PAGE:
In some serious cases owners have opted for chain leashes to discourage biting. They are not easy on the hands and are heavy which makes voice control difficult. The dog is constantly aware of the heavy chain and reacts to its movements rather than listening to the owner’s voice. Chains can cause damage to their teeth and are not recommended.
Leashes must never be left with or attached to an unsupervised dog.
My advice is to make your first puppy leash out of a light piece of rope, followed by an old leash for training. Save the better or new ones for shows and visits. All my pups start sleeping in a cardboard box and get an old, worn-out leash for training. Once dogs have developed good habits they deserve special privileges and can be trusted with a nice leash.
If your dog willingly grabs and pulls on the leash it’s an indication that he enjoys doing it. Playing tug is a great game, when played by the rules, to teach him mouth control.
Many dog owners mistakenly discourage tug games because…”it teaches them to bite.” Not true! All dogs bite because they do not have thumbs they cannot hold things other than with the mouth.
Some say that if you play tug you must be sure you win. Dogs do not play like us. They play to win and will run off when they have captured their “prey.” Thus, if they never can win, why would they want to play tug? Dogs do not become more dominant through tug play!
The best way to start is to attach an old glove or a piece of mutton cloth to a 1m long string. Add a short stick to the other end to make it easy to drag the article past your pup that should be on a long (5m) leash. When he chases and catches the tug, keep tugging to give “life” to the article. If he drops the prey item, repeat the tease. Should he want to run away with it, run with him as he carries the tug. This is the beginning of the retrieve exercised in obedience training. Playing Tuggy is valuable for drive building.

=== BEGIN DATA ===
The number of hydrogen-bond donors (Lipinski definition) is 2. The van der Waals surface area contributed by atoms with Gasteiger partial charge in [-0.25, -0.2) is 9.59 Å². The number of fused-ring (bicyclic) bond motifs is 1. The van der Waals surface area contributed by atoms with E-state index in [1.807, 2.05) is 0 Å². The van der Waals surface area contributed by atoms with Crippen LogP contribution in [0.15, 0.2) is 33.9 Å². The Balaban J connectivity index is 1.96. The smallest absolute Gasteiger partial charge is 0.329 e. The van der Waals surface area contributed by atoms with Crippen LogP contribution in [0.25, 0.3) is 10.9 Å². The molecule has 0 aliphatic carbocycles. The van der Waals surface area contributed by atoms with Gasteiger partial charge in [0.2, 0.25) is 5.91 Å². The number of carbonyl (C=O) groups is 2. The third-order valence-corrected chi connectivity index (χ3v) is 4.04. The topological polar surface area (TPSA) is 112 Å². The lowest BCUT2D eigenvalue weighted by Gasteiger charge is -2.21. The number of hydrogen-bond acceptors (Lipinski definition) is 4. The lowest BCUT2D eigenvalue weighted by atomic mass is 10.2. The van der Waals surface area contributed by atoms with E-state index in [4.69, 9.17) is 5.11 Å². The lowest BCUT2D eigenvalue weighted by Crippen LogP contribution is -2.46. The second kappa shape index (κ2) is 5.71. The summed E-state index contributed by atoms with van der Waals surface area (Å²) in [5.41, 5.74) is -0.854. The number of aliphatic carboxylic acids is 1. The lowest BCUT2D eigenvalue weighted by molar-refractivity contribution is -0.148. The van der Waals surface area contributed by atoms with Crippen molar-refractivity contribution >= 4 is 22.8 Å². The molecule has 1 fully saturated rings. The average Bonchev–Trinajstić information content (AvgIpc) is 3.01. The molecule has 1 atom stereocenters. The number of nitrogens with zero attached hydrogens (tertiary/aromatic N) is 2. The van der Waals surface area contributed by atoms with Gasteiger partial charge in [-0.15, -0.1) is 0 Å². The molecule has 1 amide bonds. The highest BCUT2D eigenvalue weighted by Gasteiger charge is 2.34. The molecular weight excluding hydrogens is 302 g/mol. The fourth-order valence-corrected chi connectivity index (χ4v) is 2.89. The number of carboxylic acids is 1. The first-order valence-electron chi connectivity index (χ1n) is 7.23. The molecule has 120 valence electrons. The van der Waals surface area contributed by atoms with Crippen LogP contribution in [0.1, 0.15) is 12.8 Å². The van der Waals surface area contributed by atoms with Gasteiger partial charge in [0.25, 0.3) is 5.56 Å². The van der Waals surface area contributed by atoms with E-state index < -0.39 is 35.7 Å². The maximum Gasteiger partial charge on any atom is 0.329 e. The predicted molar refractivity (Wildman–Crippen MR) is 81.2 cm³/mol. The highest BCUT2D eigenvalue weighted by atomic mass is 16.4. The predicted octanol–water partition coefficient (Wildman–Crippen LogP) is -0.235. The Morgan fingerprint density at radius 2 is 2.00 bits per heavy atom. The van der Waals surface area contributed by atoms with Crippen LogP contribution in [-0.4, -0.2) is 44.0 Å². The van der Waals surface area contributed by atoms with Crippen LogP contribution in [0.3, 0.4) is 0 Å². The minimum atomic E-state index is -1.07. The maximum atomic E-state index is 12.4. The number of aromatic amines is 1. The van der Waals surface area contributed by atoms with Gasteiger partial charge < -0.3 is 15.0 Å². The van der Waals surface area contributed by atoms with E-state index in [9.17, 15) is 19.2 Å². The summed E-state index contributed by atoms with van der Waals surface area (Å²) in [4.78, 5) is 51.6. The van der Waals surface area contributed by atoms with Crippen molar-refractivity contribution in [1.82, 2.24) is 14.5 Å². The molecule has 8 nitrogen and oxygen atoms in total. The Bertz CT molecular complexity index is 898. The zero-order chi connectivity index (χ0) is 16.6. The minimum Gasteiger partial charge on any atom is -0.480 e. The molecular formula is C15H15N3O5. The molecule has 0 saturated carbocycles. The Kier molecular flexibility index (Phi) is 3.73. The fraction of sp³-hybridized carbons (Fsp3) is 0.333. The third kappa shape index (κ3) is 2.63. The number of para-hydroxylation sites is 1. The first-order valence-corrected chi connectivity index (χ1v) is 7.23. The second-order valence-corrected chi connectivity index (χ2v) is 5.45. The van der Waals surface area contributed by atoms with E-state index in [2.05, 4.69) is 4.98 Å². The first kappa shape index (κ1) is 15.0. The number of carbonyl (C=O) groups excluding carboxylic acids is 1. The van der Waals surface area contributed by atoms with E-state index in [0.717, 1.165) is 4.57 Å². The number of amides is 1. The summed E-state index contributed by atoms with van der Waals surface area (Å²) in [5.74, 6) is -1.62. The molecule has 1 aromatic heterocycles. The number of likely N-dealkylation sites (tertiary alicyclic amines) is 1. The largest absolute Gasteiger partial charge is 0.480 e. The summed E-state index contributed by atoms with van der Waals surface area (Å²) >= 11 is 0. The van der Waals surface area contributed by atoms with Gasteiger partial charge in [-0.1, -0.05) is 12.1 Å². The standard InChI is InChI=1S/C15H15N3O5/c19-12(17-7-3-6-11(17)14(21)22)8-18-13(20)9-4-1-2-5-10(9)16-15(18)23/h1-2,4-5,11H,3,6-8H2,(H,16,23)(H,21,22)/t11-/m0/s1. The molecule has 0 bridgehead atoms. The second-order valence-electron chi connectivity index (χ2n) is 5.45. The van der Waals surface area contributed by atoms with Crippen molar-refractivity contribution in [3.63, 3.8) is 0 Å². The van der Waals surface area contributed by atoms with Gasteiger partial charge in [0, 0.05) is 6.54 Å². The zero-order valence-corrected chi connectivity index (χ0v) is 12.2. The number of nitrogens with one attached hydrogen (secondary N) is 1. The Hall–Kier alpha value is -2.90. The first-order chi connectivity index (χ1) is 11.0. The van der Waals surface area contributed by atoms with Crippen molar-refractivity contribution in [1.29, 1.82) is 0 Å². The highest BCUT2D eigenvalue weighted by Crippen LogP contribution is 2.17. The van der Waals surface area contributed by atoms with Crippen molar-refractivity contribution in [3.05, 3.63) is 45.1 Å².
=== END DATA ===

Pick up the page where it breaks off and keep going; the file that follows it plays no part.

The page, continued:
It is important to realise that we must replicate the “win feeling” in the dog so that he comes back to you for more of the same. If he wins he feels strong. The dog becomes more confident and stable after playing Tuggy for a while.
The dog must win the tug but bring it back for more of the same.
Always have the dog on a long line.
Play hard (never soft) but initial start of play must not so hard as to discourage participation.
Tug movements are from left to right. Up and down moves can injure a pup’s neck.
The tug is a prey item so it must always be seen clearly and be moving away from the dog. Never push the tug towards the dog or hold it in front of your chest. There is no such thing as a suicide rabbit that will jump into a dog’s mouth. Older dogs can be told to “Sit,” while you hold the tug next to your side so that it can be seen clearly and you can move it away as you give the play command.
The “Out” “Aus” “Give” etc. command must be practiced separately before using it in the game.
Young dogs need not be given the “Out” command too soon. An exchange for a treat should work in the beginning.